The story she weaves in exquisite language is as tragic and ugly as it is engrossing ... This story is at heart a Southern Gothic—a Southern Hemisphere Gothic—a tale of stymied sexuality and buried secrets ... The events of the night the girls died are related by a cast of dubious witnesses, secretive family members and drunken and abusive police officers, all of whom Faleiro interviews and brings to life on the page ... The Good Girls is a puzzle with a surprise at the end. It’s a riveting, terrible tale, one all too common, but Faleiro’s gorgeous prose makes it bearable ... This feminist document looks straight at men’s twisted obsession with controlling female sexuality.
Ms. Faleiro had set out to write a book about the epidemic of rape that has beset 21st-century India. The issue had first caught the world’s attention in 2012 when a young medical student was abducted in New Delhi, gang-raped in a bus and murdered with indescribable brutality. Ms. Faleiro had intended to focus on that episode, but the more she examined the tragedy of 'Padma Lalli,' whom everyone presumed had also been raped, the more she was sucked into its vortex—to the exclusion of all else ... The Good Girls is a riveting—sometimes astonishing—work of forensic journalism that chronicles the girls’ lives as well as the circumstances of their death. It highlights the values that prevail in rural north India, particularly the suffocating codes of honor that dictate what women shouldn’t do. In a searing conclusion, Ms. Faleiro compares the Delhi bus rape with the tale of the two hanged girls. The first showed how dangerous public places were for women. The second 'revealed something more terrible still—that an Indian woman’s first challenge was surviving her own home.'
... gripping ... compelling ... Taut with dramatic tension, The Good Girls vividly captures the sights, sounds, smells, preoccupations and oppressiveness of the village ... The book paints a damning picture of non-existent police investigative capacity...also effectively captures the circus-like atmosphere that typically follows heinous crimes in India, where television media trials and political grandstanding replace the painstaking police work required to prepare for a criminal trial.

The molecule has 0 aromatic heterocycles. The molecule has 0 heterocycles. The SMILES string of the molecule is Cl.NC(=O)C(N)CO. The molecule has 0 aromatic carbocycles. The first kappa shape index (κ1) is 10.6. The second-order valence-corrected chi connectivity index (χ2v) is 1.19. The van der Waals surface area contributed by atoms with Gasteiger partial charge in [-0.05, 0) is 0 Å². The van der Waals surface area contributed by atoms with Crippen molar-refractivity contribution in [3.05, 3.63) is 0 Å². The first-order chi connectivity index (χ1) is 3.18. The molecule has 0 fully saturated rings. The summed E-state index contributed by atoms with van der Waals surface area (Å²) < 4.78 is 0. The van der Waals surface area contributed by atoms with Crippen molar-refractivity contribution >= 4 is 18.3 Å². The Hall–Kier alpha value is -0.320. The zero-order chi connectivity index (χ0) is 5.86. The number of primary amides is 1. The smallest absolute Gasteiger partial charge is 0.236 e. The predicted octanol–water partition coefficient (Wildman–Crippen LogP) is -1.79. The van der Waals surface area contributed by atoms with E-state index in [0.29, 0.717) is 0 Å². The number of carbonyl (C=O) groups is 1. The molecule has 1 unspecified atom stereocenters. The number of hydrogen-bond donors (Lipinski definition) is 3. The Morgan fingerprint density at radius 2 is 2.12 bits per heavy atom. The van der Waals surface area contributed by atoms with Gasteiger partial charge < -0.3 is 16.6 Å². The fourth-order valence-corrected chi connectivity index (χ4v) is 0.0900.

Faleiro has a talent for ramifying plots and slippery characters—for a narrative that resists easy formulation ... In brisk chapters, some just a few pages long, with the sort of headings one associates with Victorian novels, we glide swiftly, smoothly, only to realize that we’re not approaching a clearing but being led into a darker, more tangled story ... transfixing; it has the pacing and mood of a whodunit, but no clear reveal; Faleiro does not indict the cruelty or malice of any individual, nor any particular system. She indicts something even more common, and in its own way far more pernicious: a culture of indifference that allowed for the neglect of the girls in life and in death.
So father, uncle, and cousin say nothing, nor do they go directly to the home of the boy who was reported to have been with the girls. Faleiro sums it up: 'They didn’t because it wasn’t just the girls’ honor that was at stake, it was the family’s too. And the family had to live in the village.' It is an astute observation in a book that has a good many of them ... When community leaders no longer have sole access to information, they no longer have access to exclusive power. The Good Girls presents a stunning example of just how this confrontation between new technology and old systems of shame and honor takes place ... The mastery of Faleiro’s narrative is in the dexterity with which she presents a deeply complex story, refusing to turn to reductive and singular themes to make her point. The investigation that she presents to readers in The Good Girls is not just the story of an honor crime or a caste killing or a clash between traditional mores and modern technology; it is, instead, all of these things at once ... Literary nonfiction has long been a genre dominated by the white and Western, so Faleiro’s foray into it is particularly venerable. In The Good Girls, she accomplishes the pioneering feat of taking this genre to a new and different place, using its simultaneous capacities for facts and feelings to capture the moment of a community’s transformation.
... [a] compulsively readable, highly impressive work ... Faleiro carefully reconstructs the investigation into the girls' deaths in all its dysfunctional detail ... While Faleiro has used extensive interviews to portray Padma and Lalli as more than the symbols they became--unearthing their hopes, dreams and familial conflicts in almost novelistic detail--the book is equally valuable as a document of the many complicated, interwoven issues that face India. The truth behind what happened to Padma and Lalli is more banal than it might at first seem, but no less horrific in its implications. The Good Girls is excellent, deeply felt nonfiction.